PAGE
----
Smoking is an addictive and ruinous habit that generally deteriorates a smoker’s health, making them prone to many preventable diseases. For example, smoking causes more deaths in a year than alcohol, illegal drugs, and HIV-related cases.
This habit increases your chances of contracting cardiovascular disease, respiratory diseases, diabetes, COPD, and stroke. In addition, cigarette smoking increases the possibility of contracting various types of cancer, throat, esophageal, or mouth cancer.
Just like other bad habits, you can opt-out of smoking and never look back. Some of the ways to help you quit smoking are:
- Gradually decrease smoking over time
- Use stop smoking medication
- Keep a craving journal so that you can avoid triggers
- Try to find a healthier way to relax
Gradually decrease smoking over time
First and foremost, you need to set your quit date to know how to regulate yourself until that day. You can reduce your intake, say, a week or two weeks before the set date, or you can continue smoking at the same rate until the date arrives and you stop abruptly.
Your quit date should not remain a secret; tell your friends and family to get their support. Make sure you get rid of ashtrays and cigarettes, ask your friends or relatives that smoke not to do it around you or make a step and join a stop-smoking group.
Whenever you get the urge to smoke, try bypassing the desire by delaying, drinking water one sip after another, or take continuous slow deep breaths in and out.
Keep a craving journal so that you can avoid triggers
Keeping a record of your craving patterns in a craving journal can help reduce smoking triggers. You can prepare a journal for a week or two before your quit date. In the journal, you will record the times you craved a smoke.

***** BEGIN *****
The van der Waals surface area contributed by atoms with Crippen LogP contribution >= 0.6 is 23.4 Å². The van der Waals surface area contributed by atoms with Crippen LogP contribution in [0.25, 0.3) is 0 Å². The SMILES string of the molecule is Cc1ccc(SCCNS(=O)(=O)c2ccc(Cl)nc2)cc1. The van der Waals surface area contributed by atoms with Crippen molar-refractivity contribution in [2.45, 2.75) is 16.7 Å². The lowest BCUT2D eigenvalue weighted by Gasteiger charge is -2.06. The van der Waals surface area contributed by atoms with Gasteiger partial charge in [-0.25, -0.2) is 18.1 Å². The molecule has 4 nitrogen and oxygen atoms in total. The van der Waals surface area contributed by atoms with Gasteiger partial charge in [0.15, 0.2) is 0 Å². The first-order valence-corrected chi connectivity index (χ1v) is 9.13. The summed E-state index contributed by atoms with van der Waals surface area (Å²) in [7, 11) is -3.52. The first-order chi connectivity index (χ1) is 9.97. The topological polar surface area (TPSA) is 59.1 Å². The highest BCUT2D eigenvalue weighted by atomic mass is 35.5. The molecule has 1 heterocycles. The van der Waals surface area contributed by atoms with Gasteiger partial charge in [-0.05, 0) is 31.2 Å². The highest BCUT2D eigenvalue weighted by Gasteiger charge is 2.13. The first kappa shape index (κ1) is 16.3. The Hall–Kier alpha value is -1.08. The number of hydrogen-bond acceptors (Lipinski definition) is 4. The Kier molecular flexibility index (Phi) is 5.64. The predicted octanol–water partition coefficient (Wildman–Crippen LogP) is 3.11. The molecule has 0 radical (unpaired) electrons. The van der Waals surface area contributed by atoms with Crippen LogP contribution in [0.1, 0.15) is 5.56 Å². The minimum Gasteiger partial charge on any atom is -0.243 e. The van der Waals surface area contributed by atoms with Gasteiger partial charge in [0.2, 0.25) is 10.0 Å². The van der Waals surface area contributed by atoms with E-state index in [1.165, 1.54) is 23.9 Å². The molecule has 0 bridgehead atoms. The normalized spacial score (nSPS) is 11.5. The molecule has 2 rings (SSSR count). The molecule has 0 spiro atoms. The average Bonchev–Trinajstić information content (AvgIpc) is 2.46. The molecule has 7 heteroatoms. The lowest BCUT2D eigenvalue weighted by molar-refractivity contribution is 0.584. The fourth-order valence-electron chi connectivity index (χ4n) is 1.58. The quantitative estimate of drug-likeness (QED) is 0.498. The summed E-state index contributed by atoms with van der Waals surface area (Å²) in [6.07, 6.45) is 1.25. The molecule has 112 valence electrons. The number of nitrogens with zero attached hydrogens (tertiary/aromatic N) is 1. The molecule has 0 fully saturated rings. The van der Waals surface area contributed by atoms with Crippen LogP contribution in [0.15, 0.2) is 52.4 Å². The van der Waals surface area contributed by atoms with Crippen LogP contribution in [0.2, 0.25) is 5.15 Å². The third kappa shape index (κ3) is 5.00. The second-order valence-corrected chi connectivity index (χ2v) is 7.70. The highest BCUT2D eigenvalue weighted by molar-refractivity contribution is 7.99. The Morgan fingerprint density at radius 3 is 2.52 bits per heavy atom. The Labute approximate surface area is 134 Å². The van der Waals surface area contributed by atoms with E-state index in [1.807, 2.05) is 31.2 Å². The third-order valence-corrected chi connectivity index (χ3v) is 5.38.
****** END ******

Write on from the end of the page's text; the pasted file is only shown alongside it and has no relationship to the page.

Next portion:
Some of the details you can include are the time you felt the craving, how intense was it, rate from 1 to 10, who you were with and what you were doing. These records will help you prepare for your journey to stop the habit from your quit date.
Stop smoking medication
An easier way to stop smoking has to include some kind of medication. First, there is nicotine replacement therapy (NRT) and non-nicotine medication. NRT helps smokers acquire nicotine from other means instead of tobacco, increases the chances of quitting smoking by 55% and is undoubtedly likely to help in your journey.
Non-nicotine medication, bupropion and Varenicline, need a prescription from a qualified medic. Bupropion counters the brain chemicals responsible for nicotine cravings and tones down the withdrawal symptoms. In the other case, Varenicline acts on the nicotine brain receptors to decrease the pleasure of smoking tobacco. It also reduces the withdrawal symptoms from lacking nicotine. Both are used for 12 weeks, but additional medications can be prescribed for you by a doctor.
Try to find a healthier way to relax
To replace smoking, you can engage in healthier ways of relaxing. For example, you can go for Yoga classes, engage in sports activities, say volleyball or go to the gym for some aerobics or workouts. Exercising reduces cravings and withdrawal symptoms. Including at least 30 minutes in your schedule for some exercising and giving it a priority will actually accelerate your quitting rate and improve your general health.
However hard it may be, put in all your effort and motivate yourself day by day as you struggle to give up smoking. Reward yourself when you beat your weekly or monthly targets. And make sure to plan your quitting journey and adhere to your rules moving forward.